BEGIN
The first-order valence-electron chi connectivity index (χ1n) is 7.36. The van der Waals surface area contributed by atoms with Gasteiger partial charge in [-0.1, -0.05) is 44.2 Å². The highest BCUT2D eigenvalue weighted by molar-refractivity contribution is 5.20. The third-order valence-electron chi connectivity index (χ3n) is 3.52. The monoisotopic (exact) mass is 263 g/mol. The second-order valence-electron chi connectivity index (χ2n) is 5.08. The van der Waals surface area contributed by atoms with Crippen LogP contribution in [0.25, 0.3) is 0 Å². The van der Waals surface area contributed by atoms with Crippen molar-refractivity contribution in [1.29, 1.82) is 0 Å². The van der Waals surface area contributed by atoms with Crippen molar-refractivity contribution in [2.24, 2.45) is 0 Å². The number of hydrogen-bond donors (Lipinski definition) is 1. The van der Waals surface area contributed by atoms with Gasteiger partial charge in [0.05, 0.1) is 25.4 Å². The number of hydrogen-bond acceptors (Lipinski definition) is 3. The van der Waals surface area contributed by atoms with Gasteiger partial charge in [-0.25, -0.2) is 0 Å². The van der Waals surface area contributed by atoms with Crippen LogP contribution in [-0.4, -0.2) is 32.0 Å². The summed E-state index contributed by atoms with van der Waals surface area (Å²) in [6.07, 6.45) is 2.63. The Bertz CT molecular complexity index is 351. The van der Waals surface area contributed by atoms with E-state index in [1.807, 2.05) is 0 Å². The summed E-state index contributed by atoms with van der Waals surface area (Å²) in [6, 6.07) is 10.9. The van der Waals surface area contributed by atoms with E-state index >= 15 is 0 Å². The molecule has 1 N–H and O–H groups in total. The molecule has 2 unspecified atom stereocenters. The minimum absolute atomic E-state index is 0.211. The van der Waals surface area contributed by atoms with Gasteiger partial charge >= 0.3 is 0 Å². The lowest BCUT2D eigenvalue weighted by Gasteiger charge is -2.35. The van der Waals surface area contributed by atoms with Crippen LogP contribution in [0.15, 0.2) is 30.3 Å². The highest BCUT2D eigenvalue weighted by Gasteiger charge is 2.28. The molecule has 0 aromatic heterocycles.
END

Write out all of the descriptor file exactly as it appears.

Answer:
The first-order valence-electron chi connectivity index (χ1n) is 7.36. The van der Waals surface area contributed by atoms with Gasteiger partial charge in [-0.1, -0.05) is 44.2 Å². The highest BCUT2D eigenvalue weighted by molar-refractivity contribution is 5.20. The third-order valence-electron chi connectivity index (χ3n) is 3.52. The monoisotopic (exact) mass is 263 g/mol. The second-order valence-electron chi connectivity index (χ2n) is 5.08. The van der Waals surface area contributed by atoms with Crippen LogP contribution in [0.25, 0.3) is 0 Å². The van der Waals surface area contributed by atoms with Crippen molar-refractivity contribution in [1.29, 1.82) is 0 Å². The van der Waals surface area contributed by atoms with Crippen molar-refractivity contribution in [2.24, 2.45) is 0 Å². The number of hydrogen-bond donors (Lipinski definition) is 1. The van der Waals surface area contributed by atoms with Gasteiger partial charge in [0.05, 0.1) is 25.4 Å². The number of hydrogen-bond acceptors (Lipinski definition) is 3. The van der Waals surface area contributed by atoms with Gasteiger partial charge in [-0.25, -0.2) is 0 Å². The van der Waals surface area contributed by atoms with Crippen LogP contribution in [-0.4, -0.2) is 32.0 Å². The summed E-state index contributed by atoms with van der Waals surface area (Å²) in [6.07, 6.45) is 2.63. The Bertz CT molecular complexity index is 351. The van der Waals surface area contributed by atoms with E-state index in [1.807, 2.05) is 0 Å². The summed E-state index contributed by atoms with van der Waals surface area (Å²) in [6, 6.07) is 10.9. The van der Waals surface area contributed by atoms with E-state index >= 15 is 0 Å². The molecule has 1 N–H and O–H groups in total. The molecule has 2 unspecified atom stereocenters. The minimum absolute atomic E-state index is 0.211. The van der Waals surface area contributed by atoms with Gasteiger partial charge >= 0.3 is 0 Å². The lowest BCUT2D eigenvalue weighted by Gasteiger charge is -2.35. The van der Waals surface area contributed by atoms with Crippen LogP contribution in [0.15, 0.2) is 30.3 Å². The highest BCUT2D eigenvalue weighted by Gasteiger charge is 2.28. The molecule has 0 aromatic heterocycles.